Observations about the Hamas-Fatah accord

Middle East Research and Information Project interviewed Mouin Rabbani: Hamas and Fatah have made efforts at reconciliation before, to no avail. Is this time for real?

It will be real if and when, and only if and when, it is implemented. The number of things that can go wrong, and developments that can lead one or both parties to reconsider their commitments, are numerous. It bears mention that many sober analysts and observers, and proponents of reconciliation, were at best conflicted about the meetings that produced this agreement because they were absolutely convinced the negotiations were either not serious or would fail, and would therefore deepen the schism.

That said, there are also reasons to consider this agreement more serious, or at least more conducive to implementation, than its predecessors. These include:

The agreement was signed with the Hamas leadership in the Gaza Strip rather than the external leadership. Previously, and particularly after the Doha agreement signed by Mahmoud ‘Abbas and Khalid Mish‘al, opposition to reconciliation arrangements within Hamas has been led by powerful elements in the Gaza leadership, in part in keeping with their struggle to gain the upper hand within the Islamist movement, and in part because as the actual rulers of the Gaza Strip they have the most to lose in terms of power, governance and interests. This time most of the key players, including Isma‘il Haniya and Mahmoud Zahhar, personally signed the agreement. The Hamas leadership in the Gaza Strip increasingly holds the balance of power within the movement and has the capacity to thwart reconciliation. The exile leadership has much less leverage these days on such matters and is in any case more open to such agreements.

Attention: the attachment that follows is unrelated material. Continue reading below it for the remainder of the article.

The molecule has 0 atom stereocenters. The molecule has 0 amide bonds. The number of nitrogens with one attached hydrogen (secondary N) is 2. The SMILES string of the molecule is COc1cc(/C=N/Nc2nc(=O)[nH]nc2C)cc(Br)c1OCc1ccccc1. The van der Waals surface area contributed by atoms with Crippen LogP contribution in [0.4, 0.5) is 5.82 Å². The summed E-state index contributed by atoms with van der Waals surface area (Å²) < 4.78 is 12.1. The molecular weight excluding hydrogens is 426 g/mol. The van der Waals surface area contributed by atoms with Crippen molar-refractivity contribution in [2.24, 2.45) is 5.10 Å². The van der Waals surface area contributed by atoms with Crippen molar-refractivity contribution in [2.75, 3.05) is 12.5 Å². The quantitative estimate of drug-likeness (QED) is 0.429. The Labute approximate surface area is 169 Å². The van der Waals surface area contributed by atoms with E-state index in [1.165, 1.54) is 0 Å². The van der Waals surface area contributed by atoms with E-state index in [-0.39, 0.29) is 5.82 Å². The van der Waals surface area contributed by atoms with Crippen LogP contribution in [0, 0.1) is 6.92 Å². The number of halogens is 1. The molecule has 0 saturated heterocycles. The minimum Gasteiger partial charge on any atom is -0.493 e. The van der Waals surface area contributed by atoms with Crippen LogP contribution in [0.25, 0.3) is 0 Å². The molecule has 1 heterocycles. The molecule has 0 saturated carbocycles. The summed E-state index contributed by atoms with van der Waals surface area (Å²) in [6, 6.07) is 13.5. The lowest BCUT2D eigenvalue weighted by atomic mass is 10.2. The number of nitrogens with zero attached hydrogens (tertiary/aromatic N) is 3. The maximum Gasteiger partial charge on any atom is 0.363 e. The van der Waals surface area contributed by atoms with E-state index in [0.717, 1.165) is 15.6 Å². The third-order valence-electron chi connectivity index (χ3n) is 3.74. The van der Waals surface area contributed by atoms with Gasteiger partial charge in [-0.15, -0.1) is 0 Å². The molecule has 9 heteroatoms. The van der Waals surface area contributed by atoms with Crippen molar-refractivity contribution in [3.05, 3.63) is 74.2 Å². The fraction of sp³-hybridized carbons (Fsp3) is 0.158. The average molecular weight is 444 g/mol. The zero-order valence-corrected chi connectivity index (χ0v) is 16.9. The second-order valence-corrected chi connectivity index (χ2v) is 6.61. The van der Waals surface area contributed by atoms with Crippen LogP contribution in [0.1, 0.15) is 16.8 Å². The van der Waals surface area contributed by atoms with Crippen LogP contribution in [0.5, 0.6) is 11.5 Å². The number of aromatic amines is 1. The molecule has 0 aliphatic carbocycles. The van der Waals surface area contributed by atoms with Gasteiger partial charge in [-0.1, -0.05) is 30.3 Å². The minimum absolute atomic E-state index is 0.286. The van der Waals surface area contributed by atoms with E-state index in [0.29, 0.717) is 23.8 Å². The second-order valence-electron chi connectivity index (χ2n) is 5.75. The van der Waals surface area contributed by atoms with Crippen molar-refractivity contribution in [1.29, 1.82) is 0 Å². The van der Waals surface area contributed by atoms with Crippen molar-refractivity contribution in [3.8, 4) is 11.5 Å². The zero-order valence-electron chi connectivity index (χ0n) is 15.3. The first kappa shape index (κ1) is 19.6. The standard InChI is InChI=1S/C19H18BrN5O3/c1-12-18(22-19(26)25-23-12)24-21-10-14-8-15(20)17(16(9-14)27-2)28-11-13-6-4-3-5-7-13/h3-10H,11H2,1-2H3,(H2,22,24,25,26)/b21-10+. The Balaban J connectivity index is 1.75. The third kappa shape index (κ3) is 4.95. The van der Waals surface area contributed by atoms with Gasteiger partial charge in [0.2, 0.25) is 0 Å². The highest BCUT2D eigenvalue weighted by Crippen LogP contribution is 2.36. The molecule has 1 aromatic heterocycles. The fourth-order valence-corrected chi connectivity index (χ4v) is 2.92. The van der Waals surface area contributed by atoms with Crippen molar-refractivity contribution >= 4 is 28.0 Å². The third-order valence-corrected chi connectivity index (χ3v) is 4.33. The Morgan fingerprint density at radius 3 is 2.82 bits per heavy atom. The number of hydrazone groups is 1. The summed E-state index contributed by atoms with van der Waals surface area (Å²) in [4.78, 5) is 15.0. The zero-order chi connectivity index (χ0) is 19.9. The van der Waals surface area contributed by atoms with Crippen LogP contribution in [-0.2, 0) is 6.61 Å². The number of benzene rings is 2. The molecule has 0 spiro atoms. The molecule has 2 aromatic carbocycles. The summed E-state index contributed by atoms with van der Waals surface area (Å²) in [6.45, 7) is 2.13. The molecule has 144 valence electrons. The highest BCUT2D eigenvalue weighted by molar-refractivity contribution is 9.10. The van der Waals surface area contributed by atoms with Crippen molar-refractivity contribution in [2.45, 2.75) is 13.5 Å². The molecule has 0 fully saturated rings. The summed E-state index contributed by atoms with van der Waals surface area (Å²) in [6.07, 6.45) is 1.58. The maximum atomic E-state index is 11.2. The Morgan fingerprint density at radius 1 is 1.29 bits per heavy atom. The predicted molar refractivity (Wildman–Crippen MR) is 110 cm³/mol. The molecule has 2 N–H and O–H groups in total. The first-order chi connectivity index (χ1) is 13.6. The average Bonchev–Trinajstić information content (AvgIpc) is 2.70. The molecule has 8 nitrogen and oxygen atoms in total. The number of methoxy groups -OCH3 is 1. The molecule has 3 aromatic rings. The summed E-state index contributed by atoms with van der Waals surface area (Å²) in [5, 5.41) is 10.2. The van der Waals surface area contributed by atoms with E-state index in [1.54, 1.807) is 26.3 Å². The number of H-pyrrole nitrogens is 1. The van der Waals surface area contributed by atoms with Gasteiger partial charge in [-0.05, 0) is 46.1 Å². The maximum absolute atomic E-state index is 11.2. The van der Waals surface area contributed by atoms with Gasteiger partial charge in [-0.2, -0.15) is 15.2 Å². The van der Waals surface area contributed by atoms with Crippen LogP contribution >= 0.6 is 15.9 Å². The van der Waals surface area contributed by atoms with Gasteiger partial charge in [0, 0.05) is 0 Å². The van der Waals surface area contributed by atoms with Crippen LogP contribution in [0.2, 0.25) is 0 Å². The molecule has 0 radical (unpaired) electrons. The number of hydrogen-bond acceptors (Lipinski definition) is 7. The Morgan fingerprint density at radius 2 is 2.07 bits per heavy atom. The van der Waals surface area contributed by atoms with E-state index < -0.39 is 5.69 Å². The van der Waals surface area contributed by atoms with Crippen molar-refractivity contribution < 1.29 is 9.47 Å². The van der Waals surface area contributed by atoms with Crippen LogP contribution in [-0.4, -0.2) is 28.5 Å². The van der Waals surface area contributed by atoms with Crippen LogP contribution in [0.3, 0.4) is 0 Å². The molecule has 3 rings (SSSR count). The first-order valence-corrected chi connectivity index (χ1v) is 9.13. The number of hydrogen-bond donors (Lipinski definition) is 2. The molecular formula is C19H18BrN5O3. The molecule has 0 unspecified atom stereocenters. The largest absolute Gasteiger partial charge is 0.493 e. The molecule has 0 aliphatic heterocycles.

Second, each of the rival parties is experiencing a serious crisis. For Hamas, the problem consists primarily of the military overthrow of the Muslim Brothers in Egypt, the loss of its base in Damascus and consequent reduction of Iranian support, and pressure on the Brothers throughout the region. According to some reports, the pressure might culminate in loss of Qatari sponsorship. Egypt’s unprecedented hostility to Hamas has furthermore led to a virtual shutdown of the border crossing into Gaza Strip — particularly below ground. The government in Gaza is facing growing difficulty running the economy and, more important, experiencing budgetary problems as well.

For Fatah, the latest round of US-sponsored negotiations with Israel have produced new lows as Kerry has aligned the American position closer to the Israeli than any of his predecessors. [Continue reading…]

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